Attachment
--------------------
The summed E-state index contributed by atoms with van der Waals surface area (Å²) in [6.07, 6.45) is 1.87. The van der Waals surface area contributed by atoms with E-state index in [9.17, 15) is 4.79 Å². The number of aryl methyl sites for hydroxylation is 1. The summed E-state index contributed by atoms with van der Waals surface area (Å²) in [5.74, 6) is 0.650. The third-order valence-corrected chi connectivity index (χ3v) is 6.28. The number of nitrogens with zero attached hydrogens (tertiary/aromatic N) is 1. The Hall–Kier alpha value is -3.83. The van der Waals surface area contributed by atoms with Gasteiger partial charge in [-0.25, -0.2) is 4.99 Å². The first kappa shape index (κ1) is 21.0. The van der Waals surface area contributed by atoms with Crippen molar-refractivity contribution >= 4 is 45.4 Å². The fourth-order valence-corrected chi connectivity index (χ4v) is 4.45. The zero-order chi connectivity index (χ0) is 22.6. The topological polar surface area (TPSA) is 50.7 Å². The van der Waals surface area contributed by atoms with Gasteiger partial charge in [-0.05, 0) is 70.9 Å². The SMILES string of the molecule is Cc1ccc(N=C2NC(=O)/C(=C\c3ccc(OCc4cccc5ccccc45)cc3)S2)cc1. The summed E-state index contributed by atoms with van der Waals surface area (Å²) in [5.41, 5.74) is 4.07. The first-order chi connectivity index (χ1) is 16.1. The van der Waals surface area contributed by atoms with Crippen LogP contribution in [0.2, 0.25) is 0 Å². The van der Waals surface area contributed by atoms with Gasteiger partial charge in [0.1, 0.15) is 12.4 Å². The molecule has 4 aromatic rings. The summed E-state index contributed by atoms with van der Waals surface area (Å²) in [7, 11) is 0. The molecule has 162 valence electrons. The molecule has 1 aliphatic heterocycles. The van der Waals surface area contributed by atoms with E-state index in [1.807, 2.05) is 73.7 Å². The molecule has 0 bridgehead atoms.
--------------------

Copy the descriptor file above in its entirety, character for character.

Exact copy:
The summed E-state index contributed by atoms with van der Waals surface area (Å²) in [6.07, 6.45) is 1.87. The van der Waals surface area contributed by atoms with E-state index in [9.17, 15) is 4.79 Å². The number of aryl methyl sites for hydroxylation is 1. The summed E-state index contributed by atoms with van der Waals surface area (Å²) in [5.74, 6) is 0.650. The third-order valence-corrected chi connectivity index (χ3v) is 6.28. The number of nitrogens with zero attached hydrogens (tertiary/aromatic N) is 1. The Hall–Kier alpha value is -3.83. The van der Waals surface area contributed by atoms with Gasteiger partial charge in [-0.25, -0.2) is 4.99 Å². The first kappa shape index (κ1) is 21.0. The van der Waals surface area contributed by atoms with Crippen molar-refractivity contribution >= 4 is 45.4 Å². The fourth-order valence-corrected chi connectivity index (χ4v) is 4.45. The zero-order chi connectivity index (χ0) is 22.6. The topological polar surface area (TPSA) is 50.7 Å². The van der Waals surface area contributed by atoms with Gasteiger partial charge in [-0.05, 0) is 70.9 Å². The SMILES string of the molecule is Cc1ccc(N=C2NC(=O)/C(=C\c3ccc(OCc4cccc5ccccc45)cc3)S2)cc1. The summed E-state index contributed by atoms with van der Waals surface area (Å²) in [5.41, 5.74) is 4.07. The first-order chi connectivity index (χ1) is 16.1. The van der Waals surface area contributed by atoms with Crippen LogP contribution in [0.2, 0.25) is 0 Å². The van der Waals surface area contributed by atoms with Gasteiger partial charge in [0.1, 0.15) is 12.4 Å². The molecule has 4 aromatic rings. The summed E-state index contributed by atoms with van der Waals surface area (Å²) in [7, 11) is 0. The molecule has 162 valence electrons. The molecule has 1 aliphatic heterocycles. The van der Waals surface area contributed by atoms with E-state index in [1.807, 2.05) is 73.7 Å². The molecule has 0 bridgehead atoms.